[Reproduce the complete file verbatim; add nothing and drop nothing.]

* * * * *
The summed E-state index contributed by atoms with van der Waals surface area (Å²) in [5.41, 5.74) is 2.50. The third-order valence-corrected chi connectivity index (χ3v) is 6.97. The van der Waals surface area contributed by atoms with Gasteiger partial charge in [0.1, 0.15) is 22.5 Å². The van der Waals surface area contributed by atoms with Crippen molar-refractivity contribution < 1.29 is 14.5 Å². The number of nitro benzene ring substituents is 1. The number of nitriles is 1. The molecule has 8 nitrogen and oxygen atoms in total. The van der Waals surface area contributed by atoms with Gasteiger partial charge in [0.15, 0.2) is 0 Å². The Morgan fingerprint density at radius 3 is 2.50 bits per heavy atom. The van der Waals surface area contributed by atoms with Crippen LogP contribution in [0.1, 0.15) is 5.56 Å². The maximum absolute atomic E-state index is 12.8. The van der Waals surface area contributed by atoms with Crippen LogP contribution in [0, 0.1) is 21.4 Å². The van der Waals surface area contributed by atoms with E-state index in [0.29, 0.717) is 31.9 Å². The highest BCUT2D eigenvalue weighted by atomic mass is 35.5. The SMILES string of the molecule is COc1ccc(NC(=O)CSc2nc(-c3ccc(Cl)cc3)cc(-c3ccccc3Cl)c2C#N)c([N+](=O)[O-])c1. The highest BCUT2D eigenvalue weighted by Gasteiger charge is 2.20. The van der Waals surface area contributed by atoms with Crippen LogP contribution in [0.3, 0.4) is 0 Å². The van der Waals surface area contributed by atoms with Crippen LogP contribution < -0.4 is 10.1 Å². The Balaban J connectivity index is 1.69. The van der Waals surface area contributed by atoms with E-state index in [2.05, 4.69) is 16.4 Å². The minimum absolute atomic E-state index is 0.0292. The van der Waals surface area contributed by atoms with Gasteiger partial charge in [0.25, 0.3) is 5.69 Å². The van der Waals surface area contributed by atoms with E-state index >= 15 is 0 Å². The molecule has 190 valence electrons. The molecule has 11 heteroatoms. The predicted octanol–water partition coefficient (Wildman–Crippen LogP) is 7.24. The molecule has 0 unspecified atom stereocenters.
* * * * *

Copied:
The summed E-state index contributed by atoms with van der Waals surface area (Å²) in [5.41, 5.74) is 2.50. The third-order valence-corrected chi connectivity index (χ3v) is 6.97. The van der Waals surface area contributed by atoms with Gasteiger partial charge in [0.1, 0.15) is 22.5 Å². The van der Waals surface area contributed by atoms with Crippen molar-refractivity contribution < 1.29 is 14.5 Å². The number of nitro benzene ring substituents is 1. The number of nitriles is 1. The molecule has 8 nitrogen and oxygen atoms in total. The van der Waals surface area contributed by atoms with Gasteiger partial charge in [0.15, 0.2) is 0 Å². The Morgan fingerprint density at radius 3 is 2.50 bits per heavy atom. The van der Waals surface area contributed by atoms with Crippen LogP contribution in [0.1, 0.15) is 5.56 Å². The maximum absolute atomic E-state index is 12.8. The van der Waals surface area contributed by atoms with Crippen LogP contribution in [0, 0.1) is 21.4 Å². The van der Waals surface area contributed by atoms with E-state index in [0.29, 0.717) is 31.9 Å². The highest BCUT2D eigenvalue weighted by atomic mass is 35.5. The SMILES string of the molecule is COc1ccc(NC(=O)CSc2nc(-c3ccc(Cl)cc3)cc(-c3ccccc3Cl)c2C#N)c([N+](=O)[O-])c1. The highest BCUT2D eigenvalue weighted by Gasteiger charge is 2.20. The van der Waals surface area contributed by atoms with Crippen LogP contribution in [0.3, 0.4) is 0 Å². The van der Waals surface area contributed by atoms with Crippen LogP contribution < -0.4 is 10.1 Å². The Balaban J connectivity index is 1.69. The van der Waals surface area contributed by atoms with E-state index in [2.05, 4.69) is 16.4 Å². The minimum absolute atomic E-state index is 0.0292. The van der Waals surface area contributed by atoms with Gasteiger partial charge in [0.25, 0.3) is 5.69 Å². The van der Waals surface area contributed by atoms with E-state index >= 15 is 0 Å². The molecule has 190 valence electrons. The molecule has 11 heteroatoms. The predicted octanol–water partition coefficient (Wildman–Crippen LogP) is 7.24. The molecule has 0 unspecified atom stereocenters.